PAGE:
Guest Blog: Playwright Alice Malseed On JADE CITY at The Bunker
Belfast is a beautiful and mad little place. At the weekends it buzzes with energy. People here are doing fantastic things. There are big groups of people saying "Y'know what, the Government aren't helping this place to change, so we'll have to do it ourselves".
This is why we're FINALLY going to have Equal Marriage and Abortion Rights on 21 October this year. People here have an ability to create bonds and community like nowhere else.
The physical landscape of Belfast is impressive and oppressive. The city is surrounded by hills, beneath which are mills, tower blocks, cranes, building projects, shopping centres, housing estates, mansions, a shipyard, and docks.
These things are all vessels for ghosts: the ghosts of the boom time when the linen and shipbuilding industries were huge employers; then the ghosts of the ships, of those who've left for a better life elsewhere; and the tower blocks bringing the ghosts of the British army and the Troubles. The river and Cave Hill bring ghosts too - those who've taken their own lives.
People in Belfast want to live, to be, to feel, to experience and imagine. The only problem is, successive local and national governments have gone out of their way to make this universally impossible for decades.
The same governments are quick to supply and endorse a climate and culture that oppresses working-class individuals further, dehumanising them through poverty wages, inadequate housing, benefit reform and the allowance of oppressive work practices.
Jade City is a response to all this. It's a story about Sas and Monty, two men who want to live, but whose circumstances prevent it. It's about a desire to escape, and to tap into that childhood playfulness and feeling of hope.
I wrote Jade City because I moved house into a new area. This new neighbourhood felt so heavy. Everything looked grotty and shit. The house physically smelt like shit and the drains were overflowing with it. The proximity of the houses and the narrowness of the street meant that there were people everywhere, bright orange hair, vibrant orange and blue WKD, and a chocolate Labrador shitting all over the street.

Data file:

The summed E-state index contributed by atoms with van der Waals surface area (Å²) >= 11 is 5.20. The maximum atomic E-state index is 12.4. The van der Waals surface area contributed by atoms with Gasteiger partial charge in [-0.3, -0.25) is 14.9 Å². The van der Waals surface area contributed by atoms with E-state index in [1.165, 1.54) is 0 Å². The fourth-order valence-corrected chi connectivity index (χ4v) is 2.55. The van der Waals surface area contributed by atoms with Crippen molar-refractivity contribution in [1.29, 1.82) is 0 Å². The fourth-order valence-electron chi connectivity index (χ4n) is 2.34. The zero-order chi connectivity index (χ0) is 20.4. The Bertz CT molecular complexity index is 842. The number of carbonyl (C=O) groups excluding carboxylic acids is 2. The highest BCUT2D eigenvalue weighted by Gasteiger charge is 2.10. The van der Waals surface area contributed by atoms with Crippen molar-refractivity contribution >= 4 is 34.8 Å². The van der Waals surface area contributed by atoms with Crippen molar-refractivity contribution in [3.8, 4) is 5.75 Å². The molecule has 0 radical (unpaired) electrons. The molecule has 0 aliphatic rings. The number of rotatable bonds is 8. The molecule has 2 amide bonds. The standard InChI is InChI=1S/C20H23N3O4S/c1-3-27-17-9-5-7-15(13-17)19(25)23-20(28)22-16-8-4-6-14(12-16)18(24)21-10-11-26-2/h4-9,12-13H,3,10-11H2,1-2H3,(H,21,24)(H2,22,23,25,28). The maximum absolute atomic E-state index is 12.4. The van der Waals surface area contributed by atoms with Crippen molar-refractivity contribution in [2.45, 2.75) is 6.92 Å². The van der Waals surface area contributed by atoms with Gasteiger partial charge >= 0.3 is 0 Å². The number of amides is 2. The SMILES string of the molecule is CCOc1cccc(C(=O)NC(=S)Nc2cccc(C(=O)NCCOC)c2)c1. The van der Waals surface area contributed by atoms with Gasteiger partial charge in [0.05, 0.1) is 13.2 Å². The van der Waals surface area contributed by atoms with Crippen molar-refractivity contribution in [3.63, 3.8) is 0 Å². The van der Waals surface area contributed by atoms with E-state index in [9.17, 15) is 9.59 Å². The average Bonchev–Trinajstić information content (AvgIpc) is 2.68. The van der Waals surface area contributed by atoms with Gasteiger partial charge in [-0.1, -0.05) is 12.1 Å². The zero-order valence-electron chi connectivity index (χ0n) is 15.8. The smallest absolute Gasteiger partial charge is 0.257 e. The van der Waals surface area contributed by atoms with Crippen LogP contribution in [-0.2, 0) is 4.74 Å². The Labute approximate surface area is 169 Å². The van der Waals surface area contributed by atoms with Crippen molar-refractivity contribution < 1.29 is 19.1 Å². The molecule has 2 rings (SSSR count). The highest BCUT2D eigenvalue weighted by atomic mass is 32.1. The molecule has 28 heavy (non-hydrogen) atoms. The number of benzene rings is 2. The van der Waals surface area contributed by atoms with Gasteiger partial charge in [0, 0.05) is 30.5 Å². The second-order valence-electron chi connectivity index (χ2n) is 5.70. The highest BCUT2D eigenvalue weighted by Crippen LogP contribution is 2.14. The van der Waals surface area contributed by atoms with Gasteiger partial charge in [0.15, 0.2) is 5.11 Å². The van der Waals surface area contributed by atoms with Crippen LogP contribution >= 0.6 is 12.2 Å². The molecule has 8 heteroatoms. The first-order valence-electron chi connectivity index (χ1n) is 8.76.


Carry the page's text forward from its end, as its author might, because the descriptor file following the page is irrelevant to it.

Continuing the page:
It was a very hot dry June. Everything was amped up in this heat. I could physically feel a lack in the air - a lack of opportunity of money, of activity, of hope. People's posture and physicality fascinated me; everything seemed so jaded, so worn down. This house is where I wrote the play.
I was an observer in this world. I always have been - that's why I write.
Jade City is also a play about rape. The whole plot is anchored by the moral position that the observer takes in an act of sexual violence against another person.
Men who are rapists and who commit sexual assault walk among us. They're not all monsters. They work in our buildings, they share our tables at lunchtime, they're in our gym classes, they're behind us in the queue for the bus, they're in our WhatsApp groups, they like our Instagram posts.
Do you know any lads who admit they have raped women? Nah, unlikely. Do you know any women who talk about their rape, sexual assault, or non-consensual sexual experience? 100%, you do.
We still can't confront the males in our world who do these awful things. So instead, we talk about the women, further embedding and re-enacting their trauma by discussing their look, their actions, their clothes, their worlds.
I wrote this play as a conversation about why men rape women. I feel sick thinking about it, actually. Jade City is a blast, a whirlwind, a punch in the face, a deconstruction of toxic masculinity and of Belfast today. It's dark and deep and, in some twisted way, darkly funny and great craic. This is Belfast. This is truth. This is Sas and Monty's world.
Photo credit: Ali Wright